6. #6
    Road Dawg
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    Here is a link about a recent study that correlate a female dog's longevity with spaying.

    http://www.purdue.edu/uns/x/2009b/09...nResearch.html

    From my own experience, littermate Great Danes, where one (Blizzard) was spayed at 6 months and the other (Drizzle) was spayed at 8 years old. Blizzard was very noticeable taller, bigger bone, and heavier. She lived for 10 years and died of cancer of unknown origin. Drizzle at 12 years of age, is still with me.

    There are many studies to support whatever you decide, but for me the combination of this study and my experience, says if I have an intact female, I will not be spaying her until she reaches age 4.

  7. #7

    Flock Guardian (Moderator)


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    I knew of rottie littermates, the one that got spayed at 1.5 years lived 11+ and the other spayed at 7 years lived 9 years, but that was a bad litter of dogs.

    Every breed is different, and lines. with rescues especially...It's a headache. Intact bitches are brutal to deal with. I'd do one heat if you can do it safely and then spay. Either way, you never know. Do what you feel is best and what you can handle.
    good luck.

  8. #8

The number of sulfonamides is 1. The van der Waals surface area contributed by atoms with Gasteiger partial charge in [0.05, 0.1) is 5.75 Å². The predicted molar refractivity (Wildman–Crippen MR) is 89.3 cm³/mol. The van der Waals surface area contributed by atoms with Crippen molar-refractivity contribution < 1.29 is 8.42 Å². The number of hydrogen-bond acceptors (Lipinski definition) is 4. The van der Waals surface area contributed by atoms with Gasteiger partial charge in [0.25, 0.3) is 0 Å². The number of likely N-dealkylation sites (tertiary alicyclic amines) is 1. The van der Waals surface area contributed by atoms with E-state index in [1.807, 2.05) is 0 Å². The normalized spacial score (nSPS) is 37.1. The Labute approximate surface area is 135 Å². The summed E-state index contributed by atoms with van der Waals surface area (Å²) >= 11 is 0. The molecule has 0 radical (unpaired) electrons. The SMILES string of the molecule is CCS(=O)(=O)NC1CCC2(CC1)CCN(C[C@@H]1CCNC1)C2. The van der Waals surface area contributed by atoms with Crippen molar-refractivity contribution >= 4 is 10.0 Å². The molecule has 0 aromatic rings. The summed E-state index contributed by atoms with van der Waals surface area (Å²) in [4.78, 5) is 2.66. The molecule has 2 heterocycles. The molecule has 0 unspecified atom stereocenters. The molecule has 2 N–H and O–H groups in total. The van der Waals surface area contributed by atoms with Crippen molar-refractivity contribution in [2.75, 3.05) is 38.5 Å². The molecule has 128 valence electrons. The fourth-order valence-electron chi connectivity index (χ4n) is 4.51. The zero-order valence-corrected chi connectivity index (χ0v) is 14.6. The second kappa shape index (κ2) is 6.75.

Old Dawg (Senior Member) Jewel's Avatar
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    My first pyr was spayed after her first heat. She stayed on the small end of breed standards and slim her whole life. She was diagnosed with hemangiosarcoma at age 7 and died 9 months thereafter. Hemangiosarcoma is a cancer which one study shows occur at a much higher rate in spayed females - but to put things in perspective, notwithstanding the increased risk, the chances of a dog getting this cancer is really not high to begin with.

    I did an "unscientific" survey of the members of this site some months ago. It seems that many of the member have had females spayed at various ages and indeed it seemed to me that a majority of the spayed females owned by our members lived long lives.

    Spaying a female before first heat pretty much erases mammary gland cancer risk. On the flip side, some studies say that spaying at early age will delay the close of growth plates and thus the dog will grow larger and raises the risk of bone cancer. So, in the end it is really up to whatever you feel okay with. Additionally, don't know if you have dealt with a female in season before. It is not pleasant to deal with. It is a very big responsibility - she MUST be confined indoors if she cannot be supervised every minute she's outside - for 3 full weeks, sometimes more.

  9. #9

    Flock Guardian (Moderator)


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    Spaying before the age of 7 seems the be the magic number according to my vet who breeds, rescues pyrs and has been in it for years.
    She says in Canada anyhow, Osteo and Hemo cancers are the most common. At the GPCA conference/dog show this past week they discussed these cancers and their genetic link. They are working on in it, and pyrs are in a study,. I donated some of my two DNA for the study. They are looking for more DNA.
    In the USA, apparently displaysia is common, thyroid problems, alllergies.
    The Canada we seem to have some luxating patellas, addisons, and eye issues, not much though I gotta say.
    Anyhow, I'm getting off topic. Bitches are a pain in the rear. Males are easier! )

  10. #10
    Old Dawg (Senior Member)
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    ...as soon as you can, or what your vet recommends.